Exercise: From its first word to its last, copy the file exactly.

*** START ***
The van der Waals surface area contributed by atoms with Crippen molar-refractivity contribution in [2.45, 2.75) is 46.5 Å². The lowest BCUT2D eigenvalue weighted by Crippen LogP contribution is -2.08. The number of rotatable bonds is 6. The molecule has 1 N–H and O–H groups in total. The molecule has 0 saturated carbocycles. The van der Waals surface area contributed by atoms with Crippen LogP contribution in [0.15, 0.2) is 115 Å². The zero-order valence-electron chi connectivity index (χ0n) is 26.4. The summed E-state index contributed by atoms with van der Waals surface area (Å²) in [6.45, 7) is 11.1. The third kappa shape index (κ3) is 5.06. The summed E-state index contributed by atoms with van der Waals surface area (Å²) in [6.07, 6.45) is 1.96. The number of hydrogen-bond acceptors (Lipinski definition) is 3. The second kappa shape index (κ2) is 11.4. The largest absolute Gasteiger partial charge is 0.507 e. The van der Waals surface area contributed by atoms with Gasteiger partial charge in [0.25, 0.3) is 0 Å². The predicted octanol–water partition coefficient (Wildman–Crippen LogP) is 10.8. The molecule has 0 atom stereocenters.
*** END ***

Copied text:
The van der Waals surface area contributed by atoms with Crippen molar-refractivity contribution in [2.45, 2.75) is 46.5 Å². The lowest BCUT2D eigenvalue weighted by Crippen LogP contribution is -2.08. The number of rotatable bonds is 6. The molecule has 1 N–H and O–H groups in total. The molecule has 0 saturated carbocycles. The van der Waals surface area contributed by atoms with Crippen LogP contribution in [0.15, 0.2) is 115 Å². The zero-order valence-electron chi connectivity index (χ0n) is 26.4. The summed E-state index contributed by atoms with van der Waals surface area (Å²) in [6.45, 7) is 11.1. The third kappa shape index (κ3) is 5.06. The summed E-state index contributed by atoms with van der Waals surface area (Å²) in [6.07, 6.45) is 1.96. The number of hydrogen-bond acceptors (Lipinski definition) is 3. The second kappa shape index (κ2) is 11.4. The largest absolute Gasteiger partial charge is 0.507 e. The van der Waals surface area contributed by atoms with Gasteiger partial charge in [0.25, 0.3) is 0 Å². The predicted octanol–water partition coefficient (Wildman–Crippen LogP) is 10.8. The molecule has 0 atom stereocenters.